As a new era of Taliban rule began in Afghanistan following the withdrawal of US troops, Somalia’s jihadist group al-Shabaab cheered. They announced three days of celebration in the southern districts they control.
As with other Al-Qaeda affiliated extremists around the world, the Shabaab felt encouraged that the toppling of the government in Kabul could be re-enacted in Mogadishu.
While support for the Taliban in Africa is no surprise, their win is something of a victory flag to be waved around by their understudies in the continent emboldening them.
The UN Secretary-General Antonio Guterres had already warned of an “alarming” expansion of affiliates of the so-called “Islamic State” throughout the continent on the back of the situation in Afghanistan.
In the vicinity of East Africa, al-Shabaab is the group to watch, however. Other Somali al-Qaeda affiliates such as the Jamaat Nusrat al-Islam wal-Muslimin (JNIM) don’t tend to garner as much attention, though they are still to reckon with.
There are also the Islamist extremists in parts of the Democratic Republic of Congo and those in Mozambique, who are currently being scuttled by the Rwandan and Mozambican troops, among others.
These deserve close watch and curtailment, but experts generally agree the Shabaab have the most capability.
Experts such as Samira Gaid of the Mogadishu think-tank Hiraal Institute draw a clear parallel with the Afghan extremists.
Al-Shabab has been using Taliban-like tactics, she told The Economist.
They undermine the government and international forces with terrorist attacks, while running a shadow government, even in government-controlled areas, to pay their fighters.
Much like the Taliban, they thrive on providing residents with a modicum of security beyond the gift of a failing state.
The group has since the mid-2000s been fighting to topple Somalia’s government and impose strict Sharia law in the country.
It has not succeeded only because of the active presence of the UN-backed African Union force in Somalia (AMISOM).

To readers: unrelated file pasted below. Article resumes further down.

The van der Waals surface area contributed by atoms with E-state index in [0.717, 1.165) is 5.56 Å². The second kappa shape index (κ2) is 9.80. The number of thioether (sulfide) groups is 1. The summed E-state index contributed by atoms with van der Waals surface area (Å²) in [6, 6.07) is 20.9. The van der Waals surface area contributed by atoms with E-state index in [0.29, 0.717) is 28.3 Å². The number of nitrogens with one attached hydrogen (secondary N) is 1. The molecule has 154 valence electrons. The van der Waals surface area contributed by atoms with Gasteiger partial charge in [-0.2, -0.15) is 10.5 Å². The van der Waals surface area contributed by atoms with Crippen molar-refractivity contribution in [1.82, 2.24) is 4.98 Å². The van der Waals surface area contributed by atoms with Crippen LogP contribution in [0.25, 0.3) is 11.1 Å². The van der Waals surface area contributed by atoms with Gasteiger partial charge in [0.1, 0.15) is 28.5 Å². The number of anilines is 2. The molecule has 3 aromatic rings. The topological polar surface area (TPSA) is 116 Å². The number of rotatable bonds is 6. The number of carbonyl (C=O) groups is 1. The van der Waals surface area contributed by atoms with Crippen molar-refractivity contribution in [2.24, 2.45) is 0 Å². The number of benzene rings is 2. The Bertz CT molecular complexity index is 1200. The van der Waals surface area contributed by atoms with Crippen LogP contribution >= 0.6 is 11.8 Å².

But despite offering training to the Somalia National Armed (SNA) Forces, the SNA remain even less prepared to halt a potential militant offensive than those in Afghanistan.
The implications are clear: If AMISOM was to be withdrawn as mandated by December 2021, the government in Mogadishu would likely fall – some say faster than Kabul did, mainly because of al-Shabaab’s infiltration in the city.
Experts in a BBC interview predict that Al-Shabaab’s seizure of the city could take as little as 12 hours, though a period of days or weeks seems more likely.
Taking the rest of the country would probably likely also be short work. The recent UN Panel of Experts report to the Security Council on terrorist groups notes how, during the first half of 2021, “[Al-Shabaab] encountered little resistance in capturing several towns and villages in areas that had previously been hostile… [the] United States military withdrawal and the partial drawdown of the African Union Mission in Somalia left Somali special forces struggling to contain Al-Shabaab.”
Somalia is therefore in dire peril. The lessons the Taliban takeover has dispensed have focused on what could happen in such countries if international support was to be withdrawn without due consideration of the consequences.
It is therefore a good thing that, in renewing the mandate of AMISOM until December, the AU Peace and Security Council reaffirmed “commitment to review the AU’s engagement in Somalia post 2021.”
It’s the international community’s call not to allow the country go the Afghanistan way. The European Union should reconsider cutting back its funding while the UN should continue with the support until Somalia is stable, however long it takes.
The country’s politicians should also put their act together, beginning with ensuring a new government is elected and stamp out the endemic corruption.
The politicians should also not forget that extremists, who the al-Shabaab exemplify often provide the social and other services that have collapsed in broken countries, which they then exploit to win support.
The New Times